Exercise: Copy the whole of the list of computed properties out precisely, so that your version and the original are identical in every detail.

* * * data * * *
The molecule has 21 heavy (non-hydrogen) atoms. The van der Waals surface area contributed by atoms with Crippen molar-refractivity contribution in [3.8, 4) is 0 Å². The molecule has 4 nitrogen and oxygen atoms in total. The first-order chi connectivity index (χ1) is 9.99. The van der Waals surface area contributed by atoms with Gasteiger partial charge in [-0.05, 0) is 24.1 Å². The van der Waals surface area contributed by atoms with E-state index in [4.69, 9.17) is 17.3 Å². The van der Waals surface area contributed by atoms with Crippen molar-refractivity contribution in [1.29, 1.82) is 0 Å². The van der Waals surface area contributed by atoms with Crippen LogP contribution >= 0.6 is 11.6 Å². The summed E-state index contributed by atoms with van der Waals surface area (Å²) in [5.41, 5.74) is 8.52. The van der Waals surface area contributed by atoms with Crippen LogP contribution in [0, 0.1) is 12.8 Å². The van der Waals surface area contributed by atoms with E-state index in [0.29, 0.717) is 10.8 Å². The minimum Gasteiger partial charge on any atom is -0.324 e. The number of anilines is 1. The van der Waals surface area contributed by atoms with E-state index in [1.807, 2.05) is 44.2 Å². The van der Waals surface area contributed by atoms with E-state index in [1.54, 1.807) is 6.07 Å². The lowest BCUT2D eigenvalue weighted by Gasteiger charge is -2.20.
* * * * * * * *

The molecule has 21 heavy (non-hydrogen) atoms. The van der Waals surface area contributed by atoms with Crippen molar-refractivity contribution in [3.8, 4) is 0 Å². The molecule has 4 nitrogen and oxygen atoms in total. The first-order chi connectivity index (χ1) is 9.99. The van der Waals surface area contributed by atoms with Gasteiger partial charge in [-0.05, 0) is 24.1 Å². The van der Waals surface area contributed by atoms with E-state index in [4.69, 9.17) is 17.3 Å². The van der Waals surface area contributed by atoms with Crippen molar-refractivity contribution in [1.29, 1.82) is 0 Å². The van der Waals surface area contributed by atoms with Crippen LogP contribution >= 0.6 is 11.6 Å². The summed E-state index contributed by atoms with van der Waals surface area (Å²) in [5.41, 5.74) is 8.52. The van der Waals surface area contributed by atoms with Crippen LogP contribution in [0, 0.1) is 12.8 Å². The van der Waals surface area contributed by atoms with E-state index in [0.29, 0.717) is 10.8 Å². The minimum Gasteiger partial charge on any atom is -0.324 e. The number of anilines is 1. The van der Waals surface area contributed by atoms with E-state index in [1.807, 2.05) is 44.2 Å². The van der Waals surface area contributed by atoms with E-state index in [1.54, 1.807) is 6.07 Å². The lowest BCUT2D eigenvalue weighted by Gasteiger charge is -2.20.